Unsubscribing from spam counterproductive

We've proved it. As long suspected and advised by many internet users, "unsubscribing" from spam mailing lists usually just buys you more trouble.

We’ve proved it. As long suspected and advised by many internet users, “unsubscribing” from spam mailing lists usually just buys you more trouble.

US legislation passed earlier this year, the so-called CanSpam Act*, requires email mass-marketers to append “a functioning return email address to which a recipient may send a reply to indicate a desire not to receive further email from that sender”.

It also makes it an offence for the sender to send more mail once a rejection message has been received.

Much spam does now have such an address, or website link, but even if this does function, a large body of opinion says a return email merely confirms that the address is valid and “live”, encouraging further spam from the original sender and its affiliates.

Computerworld conducted an exercise as near as we could conceive to a scientific experiment. We set up two addresses at mail.com and used both carelessly and identically; entering the same websites with the address stored in the browser or related mail client, signing up to a few “free information through your email” services and making several Usenet newsgroup postings across local and international groups with the addresses in plain view.

Everything done with one address was also done with the other -- including an embarrassing moment when this reporter left one of the dummy addresses in the news client while making several “serious” posts. A counterpart had to be posted with the other address for every one.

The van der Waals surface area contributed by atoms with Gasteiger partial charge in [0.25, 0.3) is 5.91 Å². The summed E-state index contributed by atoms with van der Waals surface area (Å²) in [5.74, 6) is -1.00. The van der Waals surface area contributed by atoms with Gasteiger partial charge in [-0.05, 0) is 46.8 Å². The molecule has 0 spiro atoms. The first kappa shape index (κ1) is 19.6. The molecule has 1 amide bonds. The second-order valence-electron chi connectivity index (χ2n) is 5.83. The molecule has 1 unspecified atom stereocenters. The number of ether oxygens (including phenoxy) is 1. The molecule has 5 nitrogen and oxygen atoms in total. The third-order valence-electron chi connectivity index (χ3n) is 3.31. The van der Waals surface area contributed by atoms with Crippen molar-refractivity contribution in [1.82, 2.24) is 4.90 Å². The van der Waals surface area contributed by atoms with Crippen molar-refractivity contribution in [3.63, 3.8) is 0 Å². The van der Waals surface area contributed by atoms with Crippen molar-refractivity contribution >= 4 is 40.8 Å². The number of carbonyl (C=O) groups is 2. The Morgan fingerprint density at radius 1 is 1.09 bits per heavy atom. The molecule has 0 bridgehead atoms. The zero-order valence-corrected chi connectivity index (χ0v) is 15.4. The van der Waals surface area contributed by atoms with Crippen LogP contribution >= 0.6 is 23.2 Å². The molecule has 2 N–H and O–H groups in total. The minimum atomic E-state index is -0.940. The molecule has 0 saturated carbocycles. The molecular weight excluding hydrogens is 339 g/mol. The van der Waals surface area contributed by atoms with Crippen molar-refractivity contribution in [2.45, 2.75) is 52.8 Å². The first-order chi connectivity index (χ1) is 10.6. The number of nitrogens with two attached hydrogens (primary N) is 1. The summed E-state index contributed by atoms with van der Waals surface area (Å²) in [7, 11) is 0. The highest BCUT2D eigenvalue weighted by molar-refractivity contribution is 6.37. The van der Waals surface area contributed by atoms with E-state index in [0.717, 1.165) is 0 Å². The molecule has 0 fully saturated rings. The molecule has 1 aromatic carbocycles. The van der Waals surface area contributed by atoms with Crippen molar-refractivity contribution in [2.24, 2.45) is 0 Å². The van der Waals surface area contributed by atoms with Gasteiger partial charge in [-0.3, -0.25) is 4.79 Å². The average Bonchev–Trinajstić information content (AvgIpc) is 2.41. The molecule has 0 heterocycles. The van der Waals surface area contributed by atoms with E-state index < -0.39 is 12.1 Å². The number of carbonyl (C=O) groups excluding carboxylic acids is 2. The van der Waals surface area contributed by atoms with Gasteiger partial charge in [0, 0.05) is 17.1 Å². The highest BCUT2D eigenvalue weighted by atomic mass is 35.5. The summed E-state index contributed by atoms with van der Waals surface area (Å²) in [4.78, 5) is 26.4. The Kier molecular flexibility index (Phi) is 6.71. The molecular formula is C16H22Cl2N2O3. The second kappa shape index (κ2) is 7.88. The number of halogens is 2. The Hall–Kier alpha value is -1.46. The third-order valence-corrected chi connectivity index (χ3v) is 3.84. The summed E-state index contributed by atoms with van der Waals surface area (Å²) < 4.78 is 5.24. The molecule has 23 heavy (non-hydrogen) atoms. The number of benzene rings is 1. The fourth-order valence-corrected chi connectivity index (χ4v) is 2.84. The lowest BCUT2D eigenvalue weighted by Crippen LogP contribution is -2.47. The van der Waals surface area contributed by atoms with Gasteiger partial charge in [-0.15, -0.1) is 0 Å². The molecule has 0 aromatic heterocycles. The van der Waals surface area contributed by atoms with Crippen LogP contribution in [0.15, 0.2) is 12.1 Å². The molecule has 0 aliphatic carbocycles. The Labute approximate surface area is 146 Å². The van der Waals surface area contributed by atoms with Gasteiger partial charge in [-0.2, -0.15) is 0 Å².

Within three days of our laying the bait the spam started to flow. It wasn’t identical at each address, but a large majority of the messages and senders were the same.

We then set about religiously unsubscribing from the invitations sent to one of the addresses, but not those sent to the other.

We’ve had it running for three weeks at date of writing and more than twice the volume of spam has come back to the “unsubscribed” mailbox as to the untouched one. This proportion is somewhat exaggerated by spammers’ tendency to send multiple copies of the same message. Thanks, but no thanks to the record-holder: four copies inside an hour from mailbox@postmasterdirect.com, which had the cheek to attribute its posts to digital certificate specialist VeriSign. Another four naturally followed after we’d “unsubscribed”.

Also notable was the spammer who returned a large HTML form saying “you requested to unsubscribe from our ‘sporting goods’ category; which of these other [30-odd] services do you also wish to unsubscribe from?” A column of ticked boxes followed, to be painstakingly unticked. The exercise achieved no detectable result.

We appear to be relatively unpestered in this country. Despite posting the dual addresses in several nz. newsgroups and exposing them to local websites, we received not one piece of spam from an identifiably New Zealand address.

* The full title of the US legislation is the Controlling the Assault of Non-Solicited Pornography And Marketing Act.

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